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Writing to Control Stress

Writing is both a daunting and a rewarding task. The blank document is a realm of overwhelming possibility even for the most seasoned writer. Hence, writer’s block. Last-minute essays done out of desperation rather than to relax!

With all things considered, how can writing be relaxing? As a professional writer, the deadline-driven world of laying well-thought-out sentences on a page stresses me out even thinking about it! It’s a common problem, and it plagues professional writers, students, and people long out of school.

Personally, I think the stresses of writing go back to school – when we had to write an assignment, we had to turn it in for a teacher to grade. Whether we wrote well or not, following the assignment and our own ideas and opinions were under scrutiny for a little letter on your report card. It carries over into our jobs; writing becomes an assignment, homework, a chore. Our perception of our writing often boils down to what other people think of our writing, not what we think of our own thoughts and voice.

School aside, grades and performance reviews cast asunder, writing can relax you! It’s a great way to vent, to throw your thoughts out there, and even to sharpen your critical thinking skills, vocabulary, and grammar! According to Harvard Review, expressive writing is a proven way to reduce stress after a traumatic experience, as long as it’s not too soon after the trauma. The subjects explored traumatic events they experienced through their writing and worked through their feelings about the event.

You don’t have to write about a traumatic event to gain the benefits of writing every day – writing to control stress can be done independently, or incorporated into a treatment program. Writing about your feelings can become a wonderful outlet to express yourself or organize your thoughts, no matter what the subject matter. If you’re ready to start making a positive change in your life, and want to give writing as an outlet a try, here are some prompts to get you started:

  1. Journal – journaling your thoughts and feelings throughout the day is a great way to vent frustration and bounce ideas. You can use journaling as a sounding board to find solutions to everyday problems, or work through lifelong struggles.
  2. Sentence Salad – In the creative writing workshops I’ve gone to, this is a popular exercise they dole out. Basically, you write whatever comes to mind and you don’t stop writing for 5-10 minutes. This is a good exercise to get you into the habit of writing daily, and to clear “blocks” of writing. By building the habit of writing continuously, you can begin to form thoughts and feelings on the page with more ease!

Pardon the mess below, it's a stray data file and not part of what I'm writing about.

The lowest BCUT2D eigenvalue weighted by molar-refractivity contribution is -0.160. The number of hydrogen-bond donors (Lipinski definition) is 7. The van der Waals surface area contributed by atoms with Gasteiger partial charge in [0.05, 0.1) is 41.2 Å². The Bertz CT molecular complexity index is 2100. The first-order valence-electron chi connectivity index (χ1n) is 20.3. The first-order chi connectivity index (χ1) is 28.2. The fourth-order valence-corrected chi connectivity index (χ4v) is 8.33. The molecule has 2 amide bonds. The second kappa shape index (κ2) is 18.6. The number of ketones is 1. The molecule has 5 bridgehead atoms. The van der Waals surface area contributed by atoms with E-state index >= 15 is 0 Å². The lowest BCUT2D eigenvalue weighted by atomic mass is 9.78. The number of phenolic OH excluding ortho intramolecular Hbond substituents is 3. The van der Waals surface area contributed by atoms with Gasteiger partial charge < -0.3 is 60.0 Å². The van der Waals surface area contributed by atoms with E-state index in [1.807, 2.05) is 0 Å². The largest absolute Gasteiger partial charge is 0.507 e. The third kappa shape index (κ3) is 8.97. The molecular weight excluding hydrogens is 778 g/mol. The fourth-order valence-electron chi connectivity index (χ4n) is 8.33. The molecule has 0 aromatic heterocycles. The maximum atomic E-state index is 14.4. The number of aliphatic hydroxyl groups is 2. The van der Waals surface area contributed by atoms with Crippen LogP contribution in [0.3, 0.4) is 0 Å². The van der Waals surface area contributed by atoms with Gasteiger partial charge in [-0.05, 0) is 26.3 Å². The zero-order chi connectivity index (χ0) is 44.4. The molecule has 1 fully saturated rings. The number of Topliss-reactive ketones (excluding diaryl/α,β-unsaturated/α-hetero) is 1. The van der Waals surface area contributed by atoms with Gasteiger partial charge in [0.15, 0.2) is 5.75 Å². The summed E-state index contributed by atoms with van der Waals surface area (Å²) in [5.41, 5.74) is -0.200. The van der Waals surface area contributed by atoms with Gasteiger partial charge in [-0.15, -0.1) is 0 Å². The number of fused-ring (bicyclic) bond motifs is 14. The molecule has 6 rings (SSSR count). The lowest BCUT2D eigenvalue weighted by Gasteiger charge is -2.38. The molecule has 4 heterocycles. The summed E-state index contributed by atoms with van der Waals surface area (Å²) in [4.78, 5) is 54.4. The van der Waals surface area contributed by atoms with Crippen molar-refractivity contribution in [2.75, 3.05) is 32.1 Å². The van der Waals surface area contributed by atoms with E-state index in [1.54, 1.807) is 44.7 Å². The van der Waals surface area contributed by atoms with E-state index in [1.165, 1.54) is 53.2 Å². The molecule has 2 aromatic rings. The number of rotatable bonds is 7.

3. Lists – if you’re not a regular writer, or trying to get back into the game, writing daily lists can also help. It can help break up sentences and paragraphs into bite-sized chunks that look and feel less overwhelming to complete.
  4. Gratitude writing – often goes hand-in-hand with the above, writing down who and what you are thankful for can break a negative streak. It also forces you to look at your attitude; if you have to think of everything you are grateful for rather than the hardships you have to face, this writing exercise makes you focus on the positive.
  5. Goal Writing – Keep a list of the goals you’ve set for yourself. Don’t have any? Make some! Start by dreaming big, or think back to what you always wanted to do with your life when you were a kid (go to space, see dinosaurs, become a ballerina). As an adult, now is the time to start making the vision of your life happen. Maybe you can’t go to space, but you could start taking classes on astronomy at your local community college next fall. Maybe you could think about working for your local zoo. Your goals could also be small, like reading more books. From a list of goals, you can start journaling your progress each day, and with each step taken, you will be excited to go back to your journal.

 

You can take one of these prompts, or meld all of them together. Wht matters is taking the time to take your thoughts and desires and put them on paper, or on screen. However, even after starting, some of those old anxieties might creep up. Here are some ways to conquer blocks:

  1. If grammar wasn’t your best subject, forget about it! This is your journal, not an assignment for school! Don’t stress about spelling and grammar too much in your expressive writing. If you are concerned about it in your journaling (or everyday life), an excellent, natural way to sharpen your skills is to read daily. You will pick up on spelling and grammatical rules more naturally that way.
  2. It’s just you! Again, there’s no deadline chomping down at you. There’s no prying eyes of a teacher, or a proofreader. To allow your writing to relax you, you need the mindset that it’s just you and the paper.
  3. Think of possibilities, not of worries! If you have a mindset of where your writing can take you, rather than how overwhelming it is, it can become a journey rather than a drag.
  4. You don’t have to keep it – if you hate what you wrote, you can always throw it away and start from scratch.

Make it a habit – every day, for 30 minutes, make yourself sit in front of your word processor and write. It doesn’t matter if you stare blankly at the paper, set aside 30 minutes each day for writing. Does the internet distract you? Try an app that blocks web-browsing or write in a notepad.

 Trying these prompts can also help you find how you can manage your stress and emotions: whether it’s openly writing them out, or displacing them into goals and lists. It can be done as a self-help tool, or as a part of a treatment plan. Whether you are a novice or an experienced writer, putting words to paper can help release stress. Happy Writing!

 

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